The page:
2022 Philippine Elections

Robredo daughters to ‘Kakampinks’: Stop name-calling, convert unconvinced

Mara Cepeda

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Robredo daughters to ‘Kakampinks’: Stop name-calling, convert unconvinced

Vice President Leni Robredo enjoys the crowd’s company at the PasigLaban Para sa TRoPa People’s Rally on Sunday, March 19. An estimated 140,000 people attended the Pasig rally, the biggest show of force to date for Robredo's presidential bid. (VP Leni Media Bureau)

'Be more mindful of comments that do come off as offensive and elitist,' Tricia Robredo tells supporters of her mother, presidential candidate VP Leni Robredo

DAVAO CITY, Philippines – Two of the daughters of presidential candidate and Vice President Leni Robredo gave a sobering reminder to their supporters: The huge rallies for their mother these past weeks is a good thing, but not enough to convert the votes needed to guarantee a win.

In separate Facebook posts on Wednesday, March 23, Aika and Tricia Robredo sought to explain to their mother’s “Kakampink” supporters that voters’ sentiments on the ground tell a different story from the rallies that tens of thousands have been attending to promote their mother’s candidacy. 

Aika and Tricia agreed: If Kakampinks want their mother to win, holding these rallies aren’t enough. The real fight is still on the ground, to change the minds of the unconvinced.

They asked supporters to end the name-calling, as Kakampinks would often criticize the other side of the fence as being paid by their chosen candidates or that they are just outright stupid.

“Be more mindful of comments that do come off as offensive and elitist. Avoid name-calling (i.e. bobo, bayaran). Maraming nabiktima lang din ng disinformation. Maraming hirap, kumakayod at naghahanap lang ng maiuuwi sa pamilya. Ipaglaban din natin sila,” said Tricia.

(Be more mindful of comments that do come off as offensive and elitist. Avoid name-calling (i.e. calling them stupid or paid to show support). Many of them were just victims of disinformation. Many of them are suffering, working, and looking for ways to earn a living for their families. Let’s fight for them, too.)

Aika also hopes more Kakampinks would knock on their neighbors’ doors, as nothing beats face-to-face interactions. 

“Habaan natin ang ating pasensya. Huwag tawaging bobo o bayaran (baka hindi rin natin naiintindihan ang mga pangangailangan). Ipaglaban din natin sila. Paanyaya ito sa ating lahat na maging mahinahon, mapagkumbaba at mapagmahal. Dahil ang kulay rosas ay para sa lahat,” said Aika.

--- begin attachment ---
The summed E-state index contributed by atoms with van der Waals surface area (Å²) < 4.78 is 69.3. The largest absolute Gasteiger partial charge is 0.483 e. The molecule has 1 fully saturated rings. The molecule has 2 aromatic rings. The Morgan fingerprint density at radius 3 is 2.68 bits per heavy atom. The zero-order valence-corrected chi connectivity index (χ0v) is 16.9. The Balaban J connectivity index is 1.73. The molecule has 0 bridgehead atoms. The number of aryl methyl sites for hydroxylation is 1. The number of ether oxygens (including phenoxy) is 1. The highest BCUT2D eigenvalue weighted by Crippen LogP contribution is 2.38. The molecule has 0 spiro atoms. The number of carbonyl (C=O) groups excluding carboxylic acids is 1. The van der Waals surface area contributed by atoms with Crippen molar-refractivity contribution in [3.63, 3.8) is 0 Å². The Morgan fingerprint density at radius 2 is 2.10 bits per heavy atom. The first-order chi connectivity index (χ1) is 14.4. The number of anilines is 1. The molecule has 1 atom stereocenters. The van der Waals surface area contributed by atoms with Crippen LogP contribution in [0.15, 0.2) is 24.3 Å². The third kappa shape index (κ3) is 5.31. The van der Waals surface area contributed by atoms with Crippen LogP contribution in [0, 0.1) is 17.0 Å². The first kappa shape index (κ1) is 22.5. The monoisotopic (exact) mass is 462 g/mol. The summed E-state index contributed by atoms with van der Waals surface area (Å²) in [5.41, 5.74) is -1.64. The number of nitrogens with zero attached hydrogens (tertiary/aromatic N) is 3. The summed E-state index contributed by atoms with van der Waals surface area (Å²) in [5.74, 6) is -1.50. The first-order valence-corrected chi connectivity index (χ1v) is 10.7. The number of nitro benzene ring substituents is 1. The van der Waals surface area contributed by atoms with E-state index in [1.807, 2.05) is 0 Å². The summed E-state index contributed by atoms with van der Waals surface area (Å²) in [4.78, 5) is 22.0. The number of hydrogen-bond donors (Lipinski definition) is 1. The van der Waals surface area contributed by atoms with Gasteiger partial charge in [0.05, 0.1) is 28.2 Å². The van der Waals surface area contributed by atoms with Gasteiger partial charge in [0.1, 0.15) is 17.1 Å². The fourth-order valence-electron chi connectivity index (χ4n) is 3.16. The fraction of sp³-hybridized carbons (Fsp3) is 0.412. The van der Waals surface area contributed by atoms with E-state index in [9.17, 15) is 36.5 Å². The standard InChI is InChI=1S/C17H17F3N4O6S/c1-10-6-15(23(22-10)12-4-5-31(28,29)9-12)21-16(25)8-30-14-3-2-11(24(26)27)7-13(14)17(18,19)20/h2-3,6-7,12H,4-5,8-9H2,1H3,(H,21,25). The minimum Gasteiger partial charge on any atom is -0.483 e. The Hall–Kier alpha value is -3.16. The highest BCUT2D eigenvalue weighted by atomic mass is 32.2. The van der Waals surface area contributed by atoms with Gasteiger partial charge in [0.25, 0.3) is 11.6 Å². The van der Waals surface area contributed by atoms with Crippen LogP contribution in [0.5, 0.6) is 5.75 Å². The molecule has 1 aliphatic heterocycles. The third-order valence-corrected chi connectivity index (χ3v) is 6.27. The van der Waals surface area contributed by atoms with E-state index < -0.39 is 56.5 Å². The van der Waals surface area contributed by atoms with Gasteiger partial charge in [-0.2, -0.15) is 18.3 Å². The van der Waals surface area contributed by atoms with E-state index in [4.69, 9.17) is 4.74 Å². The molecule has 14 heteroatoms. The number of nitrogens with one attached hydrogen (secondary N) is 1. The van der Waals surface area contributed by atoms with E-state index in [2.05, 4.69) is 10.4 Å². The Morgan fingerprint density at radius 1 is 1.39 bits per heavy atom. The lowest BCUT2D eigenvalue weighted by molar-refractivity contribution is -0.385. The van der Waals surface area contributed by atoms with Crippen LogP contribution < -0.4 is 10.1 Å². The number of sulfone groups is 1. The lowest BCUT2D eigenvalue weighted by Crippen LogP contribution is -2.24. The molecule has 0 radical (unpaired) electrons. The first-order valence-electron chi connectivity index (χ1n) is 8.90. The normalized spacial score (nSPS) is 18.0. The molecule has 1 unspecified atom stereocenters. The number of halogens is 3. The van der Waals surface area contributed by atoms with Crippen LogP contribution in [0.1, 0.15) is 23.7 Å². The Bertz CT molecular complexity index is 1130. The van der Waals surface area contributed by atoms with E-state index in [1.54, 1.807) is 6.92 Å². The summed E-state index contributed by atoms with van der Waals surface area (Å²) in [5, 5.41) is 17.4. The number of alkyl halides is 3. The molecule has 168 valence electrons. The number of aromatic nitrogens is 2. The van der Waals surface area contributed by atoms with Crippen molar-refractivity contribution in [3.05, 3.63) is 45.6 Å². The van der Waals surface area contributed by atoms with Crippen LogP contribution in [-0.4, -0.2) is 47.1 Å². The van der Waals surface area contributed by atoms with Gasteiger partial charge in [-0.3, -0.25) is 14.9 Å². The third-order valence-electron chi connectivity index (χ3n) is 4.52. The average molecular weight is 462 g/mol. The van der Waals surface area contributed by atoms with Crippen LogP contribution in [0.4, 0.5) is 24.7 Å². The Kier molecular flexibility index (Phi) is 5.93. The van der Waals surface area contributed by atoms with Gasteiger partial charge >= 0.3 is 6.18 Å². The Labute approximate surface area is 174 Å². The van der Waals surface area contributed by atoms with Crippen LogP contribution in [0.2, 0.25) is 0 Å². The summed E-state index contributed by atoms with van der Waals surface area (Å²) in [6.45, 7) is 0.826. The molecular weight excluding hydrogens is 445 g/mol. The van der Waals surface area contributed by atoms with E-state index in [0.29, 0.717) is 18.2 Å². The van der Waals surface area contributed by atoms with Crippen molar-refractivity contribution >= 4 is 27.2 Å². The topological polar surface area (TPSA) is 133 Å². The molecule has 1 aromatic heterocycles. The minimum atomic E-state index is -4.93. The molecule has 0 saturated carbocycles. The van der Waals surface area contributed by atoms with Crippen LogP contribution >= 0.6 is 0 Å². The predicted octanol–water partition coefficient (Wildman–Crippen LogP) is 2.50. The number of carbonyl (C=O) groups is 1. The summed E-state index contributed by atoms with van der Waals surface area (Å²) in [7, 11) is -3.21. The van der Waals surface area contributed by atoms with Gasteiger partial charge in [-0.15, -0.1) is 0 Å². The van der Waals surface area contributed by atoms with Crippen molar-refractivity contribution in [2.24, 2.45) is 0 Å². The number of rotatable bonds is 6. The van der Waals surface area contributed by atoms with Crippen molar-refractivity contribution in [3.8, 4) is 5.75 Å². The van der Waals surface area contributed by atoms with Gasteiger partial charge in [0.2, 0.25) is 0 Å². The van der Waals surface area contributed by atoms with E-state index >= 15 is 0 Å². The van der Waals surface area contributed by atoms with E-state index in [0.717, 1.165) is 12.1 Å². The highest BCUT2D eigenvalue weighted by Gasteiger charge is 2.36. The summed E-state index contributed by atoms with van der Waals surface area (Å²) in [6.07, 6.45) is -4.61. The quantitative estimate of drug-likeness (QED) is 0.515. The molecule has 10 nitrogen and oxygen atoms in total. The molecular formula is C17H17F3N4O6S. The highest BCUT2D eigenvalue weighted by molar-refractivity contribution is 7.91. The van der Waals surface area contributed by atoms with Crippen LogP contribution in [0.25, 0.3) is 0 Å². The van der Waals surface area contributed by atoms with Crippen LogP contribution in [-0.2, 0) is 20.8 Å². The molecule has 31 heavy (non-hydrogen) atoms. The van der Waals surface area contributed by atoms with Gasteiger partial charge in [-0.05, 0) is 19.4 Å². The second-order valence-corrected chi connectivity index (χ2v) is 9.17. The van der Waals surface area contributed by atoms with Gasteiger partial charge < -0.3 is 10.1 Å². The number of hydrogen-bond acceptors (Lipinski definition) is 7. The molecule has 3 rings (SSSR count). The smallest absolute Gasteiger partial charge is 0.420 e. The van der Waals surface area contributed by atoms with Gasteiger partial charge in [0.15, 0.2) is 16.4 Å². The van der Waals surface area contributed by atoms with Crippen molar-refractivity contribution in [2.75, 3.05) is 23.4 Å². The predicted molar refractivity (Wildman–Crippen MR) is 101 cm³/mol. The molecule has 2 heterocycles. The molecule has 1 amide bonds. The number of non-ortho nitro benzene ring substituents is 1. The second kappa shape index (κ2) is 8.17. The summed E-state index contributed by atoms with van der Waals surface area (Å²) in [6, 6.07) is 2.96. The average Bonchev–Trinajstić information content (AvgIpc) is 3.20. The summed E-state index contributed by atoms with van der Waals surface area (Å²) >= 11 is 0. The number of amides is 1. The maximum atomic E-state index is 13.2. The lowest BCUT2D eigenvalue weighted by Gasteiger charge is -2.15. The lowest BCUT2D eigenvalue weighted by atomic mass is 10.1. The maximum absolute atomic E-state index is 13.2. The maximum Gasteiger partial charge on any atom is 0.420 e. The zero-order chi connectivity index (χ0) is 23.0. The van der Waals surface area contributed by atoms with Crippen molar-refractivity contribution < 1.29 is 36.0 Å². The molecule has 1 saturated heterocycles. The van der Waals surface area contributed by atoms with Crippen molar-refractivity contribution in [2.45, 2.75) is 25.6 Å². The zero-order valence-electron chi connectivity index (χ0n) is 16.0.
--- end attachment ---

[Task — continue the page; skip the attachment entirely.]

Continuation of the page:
(Lengthen your patience. Let’s not call them stupid or paid (maybe we also don’t understand their needs). Let’s fight for them, too. This is an invitation for everyone to be sober, be humble, and love your neighbor. Because the color pink is for everyone.)

Despite her supporters’ euphoria during her past mammoth rallies, Robredo remains a far second placer in the February survey of Pulse Asia Research. Robredo’s rival, the son and namesake of the late deposed dictator Ferdinand Marcos, has remained on top on surveys.

And Aika and Tricia have seen for themselves how these survey numbers actually reflect real sentiments on the ground. 

Reality check and a call to radical love

The Robredo siblings admitted they were slightly disheartened when supporters of other candidates would heckle them during their door-to-door activities these past weeks. 

It was the reason why Aika’s and Tricia’s spirits were a little dampened before they went to Emerald Avenue in Pasig City last Sunday, March 20, which would eventually become the biggest Robredo rally so far with over 130,000 attendees

“Don’t want to be the one who spoils the party but let’s address the elephant in the room: our rallies have been the absolute best but the situation on the ground is very different,” said Tricia. 

“Pero nung nagsimula kaming mag-ikot this year, may mga hostile communities talaga. Kung dati may paisa-isa lang na NR, ngayon may mga hecklers na. We encountered several when we made rounds right before #PasigLaban,” she added. 

(When we started going around this year, there really are hostile communities. Before some of them would just have no reaction, but now there are hecklers. We encountered several when we made rounds right before #PasigLaban.

Aika, the eldest, shared the sentiments, citing firsthand encounters during her own house-to-house campaigning for their mother. 

“Mahalaga pa rin ang usapang tao sa tao, one on one. Maraming bahay na ang kinatok namin na ibang kandidato ang sinusuportahan. Basta bukas makinig, subukan natin. Minsan, sasalubungin ka pa ng nakangiti,” said Aika. 

(Nothing beats talking to people, one on one. We have knocked on so many doors whose occupants tell us they are already supporting another candidates. So just be open and keep on trying. Sometimes, they’d even welcome you with a smile.)

Robredo daughters to ‘Kakampinks’: Stop name-calling, convert unconvinced

Aika and Tricia acknowledged it might be difficult for their supporters to be sober considering the vitriol the Robredo family has had to endure these past six years.

Disinformation networks by the Marcoses and President Rodrigo Duterte have primarily targeted the Robredos, subjecting them to the most vicious attacks online. 

But Aika and Tricia hope Kakampinks would take a cue from their mother herself, who has pushed her supporters to “radical love” to help get more voters on their side. – Rappler.com

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Mara Cepeda

Mara Cepeda specializes in stories about politics and local governance. She covers the Office of the Vice President, the Senate, and the Philippine opposition. She is a 2021 fellow of the Asia Journalism Fellowship and the Reham al-Farra Memorial Journalism Fellowship of the UN. Got tips? Email her at mara.cepeda@rappler.com or tweet @maracepeda.